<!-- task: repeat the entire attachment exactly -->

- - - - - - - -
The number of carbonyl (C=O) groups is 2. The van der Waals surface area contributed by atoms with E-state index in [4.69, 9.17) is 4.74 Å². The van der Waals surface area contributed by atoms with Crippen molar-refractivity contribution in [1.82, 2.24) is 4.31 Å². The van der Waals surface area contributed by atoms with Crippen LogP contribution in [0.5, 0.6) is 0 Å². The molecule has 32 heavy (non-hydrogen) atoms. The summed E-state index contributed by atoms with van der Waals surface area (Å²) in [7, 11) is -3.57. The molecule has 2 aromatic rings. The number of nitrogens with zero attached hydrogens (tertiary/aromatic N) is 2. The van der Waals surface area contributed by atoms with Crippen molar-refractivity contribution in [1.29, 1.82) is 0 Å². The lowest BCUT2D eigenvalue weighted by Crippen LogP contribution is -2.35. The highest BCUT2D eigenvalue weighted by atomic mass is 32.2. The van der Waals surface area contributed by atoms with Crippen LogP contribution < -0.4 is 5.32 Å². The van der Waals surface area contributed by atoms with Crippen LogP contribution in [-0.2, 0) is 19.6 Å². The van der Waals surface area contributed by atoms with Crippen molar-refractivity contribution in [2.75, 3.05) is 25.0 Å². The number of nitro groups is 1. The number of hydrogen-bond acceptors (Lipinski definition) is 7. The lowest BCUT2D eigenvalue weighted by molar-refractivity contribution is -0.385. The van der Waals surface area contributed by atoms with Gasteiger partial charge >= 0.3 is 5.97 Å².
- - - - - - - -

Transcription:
The number of carbonyl (C=O) groups is 2. The van der Waals surface area contributed by atoms with E-state index in [4.69, 9.17) is 4.74 Å². The van der Waals surface area contributed by atoms with Crippen molar-refractivity contribution in [1.82, 2.24) is 4.31 Å². The van der Waals surface area contributed by atoms with Crippen LogP contribution in [0.5, 0.6) is 0 Å². The molecule has 32 heavy (non-hydrogen) atoms. The summed E-state index contributed by atoms with van der Waals surface area (Å²) in [7, 11) is -3.57. The molecule has 2 aromatic rings. The number of nitrogens with zero attached hydrogens (tertiary/aromatic N) is 2. The van der Waals surface area contributed by atoms with Crippen molar-refractivity contribution in [1.29, 1.82) is 0 Å². The lowest BCUT2D eigenvalue weighted by Crippen LogP contribution is -2.35. The highest BCUT2D eigenvalue weighted by atomic mass is 32.2. The van der Waals surface area contributed by atoms with Crippen LogP contribution < -0.4 is 5.32 Å². The van der Waals surface area contributed by atoms with Crippen LogP contribution in [-0.2, 0) is 19.6 Å². The van der Waals surface area contributed by atoms with Crippen molar-refractivity contribution in [2.75, 3.05) is 25.0 Å². The number of nitro groups is 1. The number of hydrogen-bond acceptors (Lipinski definition) is 7. The lowest BCUT2D eigenvalue weighted by molar-refractivity contribution is -0.385. The van der Waals surface area contributed by atoms with Gasteiger partial charge >= 0.3 is 5.97 Å².